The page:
Michael CrossEditorWednesday 13 September 2017

Back on the agenda: digital ID and joined-up government

This conference season some visionaries are ready to party like it’s 1999

In the run-up to party conference season, a flurry of interest in reinventing government and national identity schemes is bringing back memories of Tony Blair’s first administration and its “Modernising Government” green paper 18 years ago.

Speaking today at the publication of thinktank Social Market Foundation’s call for the roll-out of digital identity verification, former minister George Freeman MP, chair of the prime minister’s policy board, said that time had eroded most of the objections to the Blair government’s national ID card programme. And, stressing he was speaking in a personal capacity, he floated the idea of abolishing some of the silos of government to realise a digital ID scheme’s benefits.

“There is a case for two types of minister,” Freeman said. One type would be charged with running the government machine, of “six or seven departments” themed around functions such as finance or people. The second type would handle “thematic issues” cutting across all departments, including personal identity data.

Much has changed since public hostility killed the Labour government’s national identity register scheme, Freeman said. “The economy has gone digital in a way it hadn’t 15 years ago. People are much more aware of fraud.” Meanwhile globalisation has left people feeling vulnerable and the idea that citizens’ contracts with the state are based on domicility has been subsumed by mass immigration, he said.

All this adds up to a window of opportunity to create a national identity infrastructure with the potential to become a global gold standard along the lines of the English legal system. This was very much the theme of Social Market Foundation's report A Veritable Success: the future of identity in the UK.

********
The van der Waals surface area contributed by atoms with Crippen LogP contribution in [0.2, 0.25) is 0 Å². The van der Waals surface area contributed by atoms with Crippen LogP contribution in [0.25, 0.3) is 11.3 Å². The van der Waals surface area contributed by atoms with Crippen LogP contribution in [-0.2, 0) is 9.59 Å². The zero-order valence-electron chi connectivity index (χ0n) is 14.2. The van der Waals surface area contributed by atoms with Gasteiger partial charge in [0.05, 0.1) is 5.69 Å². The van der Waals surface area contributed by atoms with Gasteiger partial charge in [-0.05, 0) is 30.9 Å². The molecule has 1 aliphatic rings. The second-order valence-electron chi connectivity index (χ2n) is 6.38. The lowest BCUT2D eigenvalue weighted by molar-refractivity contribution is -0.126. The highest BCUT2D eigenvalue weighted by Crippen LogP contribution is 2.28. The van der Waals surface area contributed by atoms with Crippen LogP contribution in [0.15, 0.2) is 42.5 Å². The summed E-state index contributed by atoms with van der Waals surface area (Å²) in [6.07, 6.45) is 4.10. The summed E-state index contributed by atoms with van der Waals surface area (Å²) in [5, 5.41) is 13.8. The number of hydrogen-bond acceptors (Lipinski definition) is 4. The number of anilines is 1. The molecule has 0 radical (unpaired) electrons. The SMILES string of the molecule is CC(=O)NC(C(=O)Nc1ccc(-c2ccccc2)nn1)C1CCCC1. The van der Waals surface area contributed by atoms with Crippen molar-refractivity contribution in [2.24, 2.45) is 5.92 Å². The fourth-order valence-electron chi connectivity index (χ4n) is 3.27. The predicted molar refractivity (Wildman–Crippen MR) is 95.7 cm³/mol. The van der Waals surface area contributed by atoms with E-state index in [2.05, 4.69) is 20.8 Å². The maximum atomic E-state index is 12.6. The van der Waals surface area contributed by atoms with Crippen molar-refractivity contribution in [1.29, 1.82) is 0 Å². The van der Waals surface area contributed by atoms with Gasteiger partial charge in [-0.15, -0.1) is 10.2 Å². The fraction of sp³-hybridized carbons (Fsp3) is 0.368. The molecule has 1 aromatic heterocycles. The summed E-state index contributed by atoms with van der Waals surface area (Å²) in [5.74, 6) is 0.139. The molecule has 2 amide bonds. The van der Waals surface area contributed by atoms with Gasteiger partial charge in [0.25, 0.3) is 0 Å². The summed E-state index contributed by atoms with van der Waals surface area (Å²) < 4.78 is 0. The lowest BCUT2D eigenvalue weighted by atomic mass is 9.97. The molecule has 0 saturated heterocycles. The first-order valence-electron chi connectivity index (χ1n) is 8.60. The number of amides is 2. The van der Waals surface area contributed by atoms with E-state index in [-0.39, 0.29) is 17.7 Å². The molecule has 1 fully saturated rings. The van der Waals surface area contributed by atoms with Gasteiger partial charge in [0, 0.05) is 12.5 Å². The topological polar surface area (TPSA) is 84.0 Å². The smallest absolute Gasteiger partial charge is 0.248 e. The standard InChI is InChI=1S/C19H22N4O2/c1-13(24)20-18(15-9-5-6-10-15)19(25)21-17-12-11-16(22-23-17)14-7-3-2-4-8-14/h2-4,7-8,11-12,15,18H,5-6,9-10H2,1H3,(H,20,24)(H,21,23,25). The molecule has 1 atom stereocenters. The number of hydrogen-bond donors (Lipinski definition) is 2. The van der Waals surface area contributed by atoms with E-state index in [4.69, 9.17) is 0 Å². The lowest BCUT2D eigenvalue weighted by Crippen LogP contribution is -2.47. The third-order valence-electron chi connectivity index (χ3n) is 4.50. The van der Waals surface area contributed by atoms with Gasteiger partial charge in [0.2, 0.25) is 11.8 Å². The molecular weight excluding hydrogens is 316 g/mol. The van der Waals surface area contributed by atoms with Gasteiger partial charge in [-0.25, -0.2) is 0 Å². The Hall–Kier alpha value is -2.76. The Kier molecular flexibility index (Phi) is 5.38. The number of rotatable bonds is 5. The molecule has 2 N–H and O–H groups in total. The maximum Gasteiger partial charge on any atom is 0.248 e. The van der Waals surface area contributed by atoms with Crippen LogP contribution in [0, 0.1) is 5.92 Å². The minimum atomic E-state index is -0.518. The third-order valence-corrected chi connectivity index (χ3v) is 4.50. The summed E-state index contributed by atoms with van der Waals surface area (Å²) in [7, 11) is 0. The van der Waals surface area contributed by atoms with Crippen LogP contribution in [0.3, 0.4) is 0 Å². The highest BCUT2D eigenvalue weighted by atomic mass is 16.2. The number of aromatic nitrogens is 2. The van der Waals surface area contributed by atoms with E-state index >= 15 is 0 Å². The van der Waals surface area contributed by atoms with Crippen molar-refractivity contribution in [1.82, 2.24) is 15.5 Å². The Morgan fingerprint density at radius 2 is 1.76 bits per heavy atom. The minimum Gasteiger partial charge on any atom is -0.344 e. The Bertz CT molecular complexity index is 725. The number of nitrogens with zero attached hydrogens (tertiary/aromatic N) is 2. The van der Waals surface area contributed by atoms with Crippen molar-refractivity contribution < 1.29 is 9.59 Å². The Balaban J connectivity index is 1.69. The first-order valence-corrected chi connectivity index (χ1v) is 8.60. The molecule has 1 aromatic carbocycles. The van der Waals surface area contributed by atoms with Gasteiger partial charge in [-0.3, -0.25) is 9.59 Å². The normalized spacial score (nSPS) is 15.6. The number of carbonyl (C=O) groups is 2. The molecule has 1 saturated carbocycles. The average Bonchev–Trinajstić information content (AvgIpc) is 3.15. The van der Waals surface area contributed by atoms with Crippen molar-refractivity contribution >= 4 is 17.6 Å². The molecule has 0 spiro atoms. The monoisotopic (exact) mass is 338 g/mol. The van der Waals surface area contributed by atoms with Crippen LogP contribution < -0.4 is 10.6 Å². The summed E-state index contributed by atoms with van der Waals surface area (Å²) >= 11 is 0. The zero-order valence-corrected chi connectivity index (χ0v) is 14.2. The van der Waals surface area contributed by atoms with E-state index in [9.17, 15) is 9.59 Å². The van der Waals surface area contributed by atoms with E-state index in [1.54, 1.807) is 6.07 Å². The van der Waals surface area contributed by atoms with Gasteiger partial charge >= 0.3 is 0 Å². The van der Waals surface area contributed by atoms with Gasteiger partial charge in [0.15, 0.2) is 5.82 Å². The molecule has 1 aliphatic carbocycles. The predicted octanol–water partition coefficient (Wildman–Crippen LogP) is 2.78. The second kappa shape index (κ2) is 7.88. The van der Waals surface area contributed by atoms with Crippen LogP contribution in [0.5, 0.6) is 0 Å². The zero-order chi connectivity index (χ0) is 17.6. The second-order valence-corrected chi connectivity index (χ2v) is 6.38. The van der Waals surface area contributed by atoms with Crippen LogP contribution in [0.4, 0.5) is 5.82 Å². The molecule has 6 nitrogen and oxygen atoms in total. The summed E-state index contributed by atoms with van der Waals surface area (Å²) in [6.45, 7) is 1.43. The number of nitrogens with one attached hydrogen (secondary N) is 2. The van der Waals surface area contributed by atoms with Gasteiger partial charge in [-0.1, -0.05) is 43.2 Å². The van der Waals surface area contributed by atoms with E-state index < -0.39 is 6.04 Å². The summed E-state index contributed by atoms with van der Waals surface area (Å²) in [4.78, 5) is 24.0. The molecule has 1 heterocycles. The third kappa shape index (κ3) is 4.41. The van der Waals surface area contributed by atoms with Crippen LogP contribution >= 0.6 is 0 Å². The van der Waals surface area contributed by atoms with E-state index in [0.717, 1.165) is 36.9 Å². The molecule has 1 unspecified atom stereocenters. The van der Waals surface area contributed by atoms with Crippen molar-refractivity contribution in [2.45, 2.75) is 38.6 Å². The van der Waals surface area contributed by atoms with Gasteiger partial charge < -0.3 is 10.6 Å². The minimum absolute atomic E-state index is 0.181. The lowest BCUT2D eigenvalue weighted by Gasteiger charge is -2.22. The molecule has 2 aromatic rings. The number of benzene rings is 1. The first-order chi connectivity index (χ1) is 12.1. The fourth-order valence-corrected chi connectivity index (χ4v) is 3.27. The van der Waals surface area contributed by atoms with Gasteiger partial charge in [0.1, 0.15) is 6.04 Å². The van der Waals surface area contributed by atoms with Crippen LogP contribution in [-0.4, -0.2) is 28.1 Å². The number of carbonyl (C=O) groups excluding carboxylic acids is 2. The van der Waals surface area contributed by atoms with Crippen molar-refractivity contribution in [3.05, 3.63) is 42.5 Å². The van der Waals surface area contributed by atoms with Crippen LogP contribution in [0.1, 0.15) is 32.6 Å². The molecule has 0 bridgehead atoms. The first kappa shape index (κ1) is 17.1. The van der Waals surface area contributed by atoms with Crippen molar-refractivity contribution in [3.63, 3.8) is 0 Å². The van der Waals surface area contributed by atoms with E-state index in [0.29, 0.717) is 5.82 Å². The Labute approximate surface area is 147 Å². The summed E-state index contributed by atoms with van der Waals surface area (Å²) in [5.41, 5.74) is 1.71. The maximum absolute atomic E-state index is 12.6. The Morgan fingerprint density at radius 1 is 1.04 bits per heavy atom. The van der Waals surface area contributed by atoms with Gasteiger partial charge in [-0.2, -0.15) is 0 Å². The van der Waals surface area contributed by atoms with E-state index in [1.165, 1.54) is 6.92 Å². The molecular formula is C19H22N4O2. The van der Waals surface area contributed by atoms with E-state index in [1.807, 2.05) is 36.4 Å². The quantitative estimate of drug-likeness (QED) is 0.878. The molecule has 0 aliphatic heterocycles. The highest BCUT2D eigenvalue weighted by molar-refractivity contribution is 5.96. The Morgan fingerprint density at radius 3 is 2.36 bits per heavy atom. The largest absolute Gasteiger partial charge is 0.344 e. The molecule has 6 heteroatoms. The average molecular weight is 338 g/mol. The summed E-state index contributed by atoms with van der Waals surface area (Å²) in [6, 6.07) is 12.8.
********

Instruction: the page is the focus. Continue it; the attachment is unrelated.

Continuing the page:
Freeman’s comments reflect a tide of opinion that big digital issues are back on the agenda. In a House of Lords debate earlier this month on “digital understanding”, former web entrepreneur Baroness Lane-Fox of Soho (Martha Lane Fox) also raised the issue of silos, claiming that the good work being done to help the government modernise and to make it work for people who live their lives digitally is being dismantled. “Departmental silos are creeping back, replicating cost and inefficiency,” she said. “Last year we were ranked top for digital government by the UN. How ironic if we fail to recognise and nurture this great asset because of a lack of digital understanding.”

Another cross-bencher, Baroness O’Neill of Bengarve (Onora O’Neill), looked to an even bigger picture, suggesting the UK “create the basis of a Geneva Convention for the web”. Improvements in digital literacy are impossible while the underlying rules and conventions of the digital world are so obscure, she said. “I do not mean merely that the technical protocols of the digital world are unclear, although few are likely to understand them. I mean that the basic legal, regulatory and cultural standards of the online world remain obscure.”

Digital vision is still risky for elected politicians, given current panics about social media, terrorism and pornography. Freeman’s enthusiasm as life sciences minister for the re-use of NHS patient data probably cost him his rung on the ministerial ladder. (His astonishment at the NHS’s continued reliance on paper records - 19 years since the government announced their abolition - was evident at today’s event.) But the mood could be changing: big ideas could provide a welcome relief from the backbiting of the looming party conference season.